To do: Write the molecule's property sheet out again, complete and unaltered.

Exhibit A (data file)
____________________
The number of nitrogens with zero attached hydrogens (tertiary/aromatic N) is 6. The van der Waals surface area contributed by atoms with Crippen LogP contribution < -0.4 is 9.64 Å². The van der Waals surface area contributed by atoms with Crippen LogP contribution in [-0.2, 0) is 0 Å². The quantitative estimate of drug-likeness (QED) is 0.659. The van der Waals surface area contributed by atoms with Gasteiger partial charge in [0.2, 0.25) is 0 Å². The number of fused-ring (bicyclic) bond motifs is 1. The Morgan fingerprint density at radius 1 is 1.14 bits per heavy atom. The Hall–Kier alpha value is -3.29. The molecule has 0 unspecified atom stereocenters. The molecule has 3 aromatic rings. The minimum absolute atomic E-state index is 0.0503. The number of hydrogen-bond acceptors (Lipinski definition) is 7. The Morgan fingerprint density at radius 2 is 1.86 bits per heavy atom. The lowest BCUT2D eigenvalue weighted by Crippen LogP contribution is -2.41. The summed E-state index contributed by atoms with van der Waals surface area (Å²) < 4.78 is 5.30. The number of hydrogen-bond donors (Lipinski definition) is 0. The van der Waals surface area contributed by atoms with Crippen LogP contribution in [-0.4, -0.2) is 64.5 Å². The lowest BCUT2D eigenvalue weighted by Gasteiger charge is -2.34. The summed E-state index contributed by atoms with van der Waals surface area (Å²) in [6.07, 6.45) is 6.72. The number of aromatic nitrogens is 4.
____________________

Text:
The number of nitrogens with zero attached hydrogens (tertiary/aromatic N) is 6. The van der Waals surface area contributed by atoms with Crippen LogP contribution < -0.4 is 9.64 Å². The van der Waals surface area contributed by atoms with Crippen LogP contribution in [-0.2, 0) is 0 Å². The quantitative estimate of drug-likeness (QED) is 0.659. The van der Waals surface area contributed by atoms with Gasteiger partial charge in [0.2, 0.25) is 0 Å². The number of fused-ring (bicyclic) bond motifs is 1. The Morgan fingerprint density at radius 1 is 1.14 bits per heavy atom. The Hall–Kier alpha value is -3.29. The molecule has 0 unspecified atom stereocenters. The molecule has 3 aromatic rings. The minimum absolute atomic E-state index is 0.0503. The number of hydrogen-bond acceptors (Lipinski definition) is 7. The Morgan fingerprint density at radius 2 is 1.86 bits per heavy atom. The lowest BCUT2D eigenvalue weighted by Crippen LogP contribution is -2.41. The summed E-state index contributed by atoms with van der Waals surface area (Å²) < 4.78 is 5.30. The number of hydrogen-bond donors (Lipinski definition) is 0. The van der Waals surface area contributed by atoms with Crippen LogP contribution in [-0.4, -0.2) is 64.5 Å². The lowest BCUT2D eigenvalue weighted by Gasteiger charge is -2.34. The summed E-state index contributed by atoms with van der Waals surface area (Å²) in [6.07, 6.45) is 6.72. The number of aromatic nitrogens is 4.